Alabama plainsong

  • ISO: 400
  • Shutter: 1/100 sec
  • Camera: NIKON D1H

Tuscaloosa, Alabama

I often wondered what it would be like to have an older brother.

Someone to share half-melted Snickers bars with while huddling on cramped, dirty steps watching the adults downstairs. Someone to whisper, “Pssttt!!! You awake? I can’t sleep,” in the middle of the night, knowing that my eyes would be open too, staring into the blackness. Someone to scruff my hair, tease me, wipe my tears away, keep a steady hand at my back to reassure me when things got hard.

I wanted someone to look into my eyes and say, “I know. I KNOW. I know every corner of your mind because we share the same history. We are cut from the same cloth. Your past is my past; your hurts are my hurts; your joys are my joys; your breath is my breath.”

As I wandered the dusty rows of the farmer’s market this morning, the sunlight caught my eye, directed my gaze to an elderly man and woman shelling pink-eyed purple hull peas. Their movements were quick but unhurried, casual yet deliberate. Without thought, they worked in tandem, never stopping to look at their hands, rarely glancing at each other. From time to time, one would speak and the other would smile as they continued with the monotonous task.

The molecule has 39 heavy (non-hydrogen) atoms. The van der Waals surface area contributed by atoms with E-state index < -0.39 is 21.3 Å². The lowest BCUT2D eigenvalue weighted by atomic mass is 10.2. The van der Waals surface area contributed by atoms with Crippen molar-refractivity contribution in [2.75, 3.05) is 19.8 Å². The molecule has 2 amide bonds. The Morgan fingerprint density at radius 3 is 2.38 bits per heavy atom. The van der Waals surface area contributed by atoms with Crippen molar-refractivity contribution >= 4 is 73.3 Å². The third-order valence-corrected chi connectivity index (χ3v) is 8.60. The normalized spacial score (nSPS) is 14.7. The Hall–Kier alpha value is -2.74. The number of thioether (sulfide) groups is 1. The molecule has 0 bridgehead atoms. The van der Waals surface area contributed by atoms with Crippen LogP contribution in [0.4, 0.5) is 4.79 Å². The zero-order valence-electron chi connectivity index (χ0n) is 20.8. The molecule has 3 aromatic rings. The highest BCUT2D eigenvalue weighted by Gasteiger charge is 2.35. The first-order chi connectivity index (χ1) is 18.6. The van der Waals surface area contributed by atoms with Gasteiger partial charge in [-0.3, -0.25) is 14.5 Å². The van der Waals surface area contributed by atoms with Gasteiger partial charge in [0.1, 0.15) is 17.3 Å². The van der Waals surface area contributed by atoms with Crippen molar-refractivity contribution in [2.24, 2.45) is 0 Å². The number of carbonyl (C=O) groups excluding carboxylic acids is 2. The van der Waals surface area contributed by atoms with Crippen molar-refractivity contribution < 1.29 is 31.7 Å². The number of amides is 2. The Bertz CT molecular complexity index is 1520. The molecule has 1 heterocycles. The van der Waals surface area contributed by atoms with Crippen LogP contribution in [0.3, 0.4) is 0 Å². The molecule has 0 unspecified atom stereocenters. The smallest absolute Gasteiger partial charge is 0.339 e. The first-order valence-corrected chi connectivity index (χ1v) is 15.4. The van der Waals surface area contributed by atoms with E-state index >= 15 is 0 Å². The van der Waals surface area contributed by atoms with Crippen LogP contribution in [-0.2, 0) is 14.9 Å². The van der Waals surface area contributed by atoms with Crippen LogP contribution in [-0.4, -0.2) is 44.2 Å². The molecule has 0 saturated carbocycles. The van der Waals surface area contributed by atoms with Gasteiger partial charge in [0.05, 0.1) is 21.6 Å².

I misread them to be a long-married couple, but really I should have known better. Her movements were his. Fluid motion. A well-choreographed dance that only a lifetime of practice can create.

When I learned that they were brother and sister, I instantly was transported to a thousand wooden porches across Alabama — wide slats of heart pine worn to a smooth luster here and there like a patchwork quilt, wisteria winding its way lazily up whitewashed columns, bare light bulb hanging from the porcelain socket in the ceiling, the sound of cicadas adding bass to the dull percussion of the peas hitting the bottom of the bucket.

How many summer afternoons did they listen to the plink-plink of rain on a tin roof as they shelled butterbeans in silence, watch for the dust cloud that foretold of a visitor coming for supper, shoo the dog away from the freshly shucked corn?

I pondered these things as they allowed me to hover inches away from their hands with my macro lens. If they wondered why anyone would find their work so interesting, they were kind enough to not make note of it.

Their hands were good, strong. Hands used for tending crops, preparing meals, soothing babies in the middle of the night. Once upon a time, they probably held hands and skipped through one of the many muddy rivers that populate this state. Did his hands ever reach out to pluck a coppery red braid as the preacher droned on in the Sunday sermon? Did her hands ever smooth a washcloth across his face, wipe away the disappointment of a day too hard, a night too long?

Only they know the answers, and though I might have asked, there are some things they would never tell me — secrets she will carry for him to her grave, secrets he will protect for her until his last breath.

I walked away with the image. But the story went into the bowl with the peas.

Music: The Losing Kind by John Doe

Pic of the day: “Red” by Jessyel at Daily Snap.

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